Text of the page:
The Mets will go on runs where they win a bunch of games in a row, and there'll be whole weeks where they look like champions. If they make it to the playoffs with everybody's arms in one piece, they're well positioned to go deep. But they're dancing on a pretty small needle.
Usually, you'd look at a roster like Miami's and say something about indecision, and a team unsure which way to turn. But that's not fair to the Marlins: their plans and their worlds were overturned over the summer when Jose Fernandez, their dazzling star, passed away unexpectedly at age 24. Fernandez was bigger than the game, and the shock and devastation of his loss is felt far beyond South Florida, and it will linger far longer than the few months it leads the headlines. For the years he played it, baseball's brilliant light shone most brightly through him.
The remaining Marlins are left to pick up the pieces. Giancarlo Stanton, the strongest man in the game, and the ever-underrated Christian Yelich lead things on the positional front (with an assist from second baseman Dee Gordon, who got into some steroid trouble last year but remains an offensive threat), while Wei-Yin Chen, Edison Volquez, and Tom Koehler will be tasked with carrying the rotation forward. The bullpen is fine.
But this closed analysis of wins and losses is beside the point. The Marlins' tragedy this past summer was our own.
The Braves might be OK in 2017, and they've taken some conscientious stabs at respectability in acquiring Brandon Phillips from Cincinnati and keeping the hard-bitten, nearly forgotten Freddie Freeman at first base. Ender Inciarte, the center fielder, is a very good player, as well. But the future of the franchise is playing shortstop at age 23, in the singular person of James Dansby Swanson, and Atlanta is a better bet for success down the line than a run this year.
The Braves rebuild always had a whiff of corporate nonsense about it, what with the move away from a perfectly acceptable 20-year-old ballpark in the center of town to a taxpayer-funded entertainment multiplex in suburban Cobb County. That corporate nonsense is still there, and in full force, but at least the team appears to have executed a pretty damn successful rebuild. Baseball Prospectus recently ranked Atlanta's system the best in baseball, and few would quibble with that. Swanson leads the way, but there's impact talent in spades playing in North Georgia, and some of it will soon make its way to historic, um, SunTrust Field.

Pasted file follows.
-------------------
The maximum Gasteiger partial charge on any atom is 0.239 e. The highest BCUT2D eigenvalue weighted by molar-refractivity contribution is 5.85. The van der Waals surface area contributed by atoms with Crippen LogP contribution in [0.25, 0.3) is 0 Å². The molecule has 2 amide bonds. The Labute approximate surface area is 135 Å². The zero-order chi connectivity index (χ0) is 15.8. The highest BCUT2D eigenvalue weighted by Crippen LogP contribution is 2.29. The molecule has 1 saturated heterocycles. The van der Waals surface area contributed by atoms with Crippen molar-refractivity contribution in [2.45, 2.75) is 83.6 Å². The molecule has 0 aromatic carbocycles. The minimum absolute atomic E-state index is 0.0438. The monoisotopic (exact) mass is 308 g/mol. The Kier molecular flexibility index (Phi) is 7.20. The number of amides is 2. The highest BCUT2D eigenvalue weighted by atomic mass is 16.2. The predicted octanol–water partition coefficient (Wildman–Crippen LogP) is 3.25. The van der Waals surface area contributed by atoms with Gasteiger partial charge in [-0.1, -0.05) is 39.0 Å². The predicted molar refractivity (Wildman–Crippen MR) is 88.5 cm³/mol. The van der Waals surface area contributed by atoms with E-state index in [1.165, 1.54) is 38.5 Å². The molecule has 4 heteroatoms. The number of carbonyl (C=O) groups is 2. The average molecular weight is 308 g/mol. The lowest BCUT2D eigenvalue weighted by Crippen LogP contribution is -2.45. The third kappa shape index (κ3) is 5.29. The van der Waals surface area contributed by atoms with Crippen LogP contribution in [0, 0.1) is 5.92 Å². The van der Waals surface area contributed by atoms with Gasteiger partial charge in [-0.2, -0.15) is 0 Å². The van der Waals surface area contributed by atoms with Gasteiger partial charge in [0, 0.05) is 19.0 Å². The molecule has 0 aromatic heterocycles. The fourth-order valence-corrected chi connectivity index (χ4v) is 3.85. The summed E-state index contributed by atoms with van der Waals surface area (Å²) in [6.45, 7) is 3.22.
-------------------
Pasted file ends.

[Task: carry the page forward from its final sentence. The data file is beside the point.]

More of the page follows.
As far as this year is concerned? Have fun watching Swanson find his way in the league as the kids come up around him.
The Phillies were ranked fifth on the same BP list that put the Braves first, and they, too, have done a pretty good job of stockpiling talent that'll matter without losing too much of their fan base along the way. Philadelphia spent the off-season bringing in veteran talent—starter Clay Buchholz, who I'm told qualifies, alongside outfielders Howie Kendrick and Michael Saunders—intended to help bring along the kids. That could work, but don't expect much out of Philly this year.
Don't be shocked, though, if these guys make a big leap in 2018. The rotation, led by Aaron Nola, Vince Velasquez, and Jerad Eickhoff, is better than you think, and the prospects will start reinforcing the big club positionally as soon as this year. With a few well-placed free-agent acquisitions next off-season, this team could be challenging for the division title in 24 months. They certainly have the money to play at that level, and thanks to a few years of smart trades and patient development, they're starting to have the talent to make spending worth it.